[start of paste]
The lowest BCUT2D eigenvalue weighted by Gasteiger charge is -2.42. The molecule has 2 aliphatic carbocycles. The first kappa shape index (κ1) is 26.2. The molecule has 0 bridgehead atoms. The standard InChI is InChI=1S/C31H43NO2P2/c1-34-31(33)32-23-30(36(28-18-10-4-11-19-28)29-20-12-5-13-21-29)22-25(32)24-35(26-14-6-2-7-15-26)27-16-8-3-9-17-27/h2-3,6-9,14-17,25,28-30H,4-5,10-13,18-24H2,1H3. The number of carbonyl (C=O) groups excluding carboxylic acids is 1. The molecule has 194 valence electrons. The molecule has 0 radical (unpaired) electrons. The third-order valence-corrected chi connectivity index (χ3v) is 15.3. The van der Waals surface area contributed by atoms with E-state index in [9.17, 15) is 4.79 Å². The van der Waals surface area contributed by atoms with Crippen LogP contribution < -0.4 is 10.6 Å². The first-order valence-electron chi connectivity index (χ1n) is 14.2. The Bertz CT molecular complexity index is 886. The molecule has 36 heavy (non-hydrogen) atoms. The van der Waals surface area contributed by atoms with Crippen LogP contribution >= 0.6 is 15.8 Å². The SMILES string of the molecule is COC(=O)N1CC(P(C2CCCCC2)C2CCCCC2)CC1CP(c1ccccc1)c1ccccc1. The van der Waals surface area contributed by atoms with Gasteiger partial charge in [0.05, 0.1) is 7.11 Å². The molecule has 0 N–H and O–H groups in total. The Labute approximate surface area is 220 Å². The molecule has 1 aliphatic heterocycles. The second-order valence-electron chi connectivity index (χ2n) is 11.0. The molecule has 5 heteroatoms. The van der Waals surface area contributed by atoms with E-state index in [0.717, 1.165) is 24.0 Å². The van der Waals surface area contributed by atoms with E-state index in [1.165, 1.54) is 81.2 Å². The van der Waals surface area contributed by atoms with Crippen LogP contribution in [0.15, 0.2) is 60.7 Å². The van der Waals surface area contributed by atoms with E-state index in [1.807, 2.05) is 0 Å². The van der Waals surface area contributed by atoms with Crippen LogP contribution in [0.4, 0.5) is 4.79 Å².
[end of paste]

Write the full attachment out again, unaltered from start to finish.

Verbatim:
The lowest BCUT2D eigenvalue weighted by Gasteiger charge is -2.42. The molecule has 2 aliphatic carbocycles. The first kappa shape index (κ1) is 26.2. The molecule has 0 bridgehead atoms. The standard InChI is InChI=1S/C31H43NO2P2/c1-34-31(33)32-23-30(36(28-18-10-4-11-19-28)29-20-12-5-13-21-29)22-25(32)24-35(26-14-6-2-7-15-26)27-16-8-3-9-17-27/h2-3,6-9,14-17,25,28-30H,4-5,10-13,18-24H2,1H3. The number of carbonyl (C=O) groups excluding carboxylic acids is 1. The molecule has 194 valence electrons. The molecule has 0 radical (unpaired) electrons. The third-order valence-corrected chi connectivity index (χ3v) is 15.3. The van der Waals surface area contributed by atoms with E-state index in [9.17, 15) is 4.79 Å². The van der Waals surface area contributed by atoms with Crippen LogP contribution < -0.4 is 10.6 Å². The first-order valence-electron chi connectivity index (χ1n) is 14.2. The Bertz CT molecular complexity index is 886. The molecule has 36 heavy (non-hydrogen) atoms. The van der Waals surface area contributed by atoms with Crippen LogP contribution >= 0.6 is 15.8 Å². The SMILES string of the molecule is COC(=O)N1CC(P(C2CCCCC2)C2CCCCC2)CC1CP(c1ccccc1)c1ccccc1. The van der Waals surface area contributed by atoms with Gasteiger partial charge in [0.05, 0.1) is 7.11 Å². The molecule has 0 N–H and O–H groups in total. The Labute approximate surface area is 220 Å². The molecule has 1 aliphatic heterocycles. The second-order valence-electron chi connectivity index (χ2n) is 11.0. The molecule has 5 heteroatoms. The van der Waals surface area contributed by atoms with E-state index in [0.717, 1.165) is 24.0 Å². The van der Waals surface area contributed by atoms with E-state index in [1.165, 1.54) is 81.2 Å². The van der Waals surface area contributed by atoms with Crippen LogP contribution in [0.15, 0.2) is 60.7 Å². The van der Waals surface area contributed by atoms with E-state index in [1.807, 2.05) is 0 Å². The van der Waals surface area contributed by atoms with Crippen LogP contribution in [0.4, 0.5) is 4.79 Å².